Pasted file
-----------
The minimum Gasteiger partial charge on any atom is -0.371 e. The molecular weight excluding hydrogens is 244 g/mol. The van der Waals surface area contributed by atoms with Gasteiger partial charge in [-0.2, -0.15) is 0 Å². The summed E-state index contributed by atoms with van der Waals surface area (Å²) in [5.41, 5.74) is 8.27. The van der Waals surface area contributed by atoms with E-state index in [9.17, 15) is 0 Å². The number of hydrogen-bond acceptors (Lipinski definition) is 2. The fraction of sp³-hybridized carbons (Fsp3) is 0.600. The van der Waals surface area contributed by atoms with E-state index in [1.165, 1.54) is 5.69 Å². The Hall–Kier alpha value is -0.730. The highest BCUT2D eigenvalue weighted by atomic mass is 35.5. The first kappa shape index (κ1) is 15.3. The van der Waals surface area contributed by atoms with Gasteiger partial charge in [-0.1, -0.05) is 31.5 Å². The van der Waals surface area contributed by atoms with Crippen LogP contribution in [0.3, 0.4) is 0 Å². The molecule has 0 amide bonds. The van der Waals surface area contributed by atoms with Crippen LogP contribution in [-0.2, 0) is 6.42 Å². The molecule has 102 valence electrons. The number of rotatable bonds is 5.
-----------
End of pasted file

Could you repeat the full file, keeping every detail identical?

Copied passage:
The minimum Gasteiger partial charge on any atom is -0.371 e. The molecular weight excluding hydrogens is 244 g/mol. The van der Waals surface area contributed by atoms with Gasteiger partial charge in [-0.2, -0.15) is 0 Å². The summed E-state index contributed by atoms with van der Waals surface area (Å²) in [5.41, 5.74) is 8.27. The van der Waals surface area contributed by atoms with E-state index in [9.17, 15) is 0 Å². The number of hydrogen-bond acceptors (Lipinski definition) is 2. The fraction of sp³-hybridized carbons (Fsp3) is 0.600. The van der Waals surface area contributed by atoms with E-state index in [1.165, 1.54) is 5.69 Å². The Hall–Kier alpha value is -0.730. The highest BCUT2D eigenvalue weighted by atomic mass is 35.5. The first kappa shape index (κ1) is 15.3. The van der Waals surface area contributed by atoms with Gasteiger partial charge in [-0.1, -0.05) is 31.5 Å². The van der Waals surface area contributed by atoms with Crippen LogP contribution in [0.3, 0.4) is 0 Å². The molecule has 0 amide bonds. The van der Waals surface area contributed by atoms with Crippen LogP contribution in [-0.2, 0) is 6.42 Å². The molecule has 102 valence electrons. The number of rotatable bonds is 5.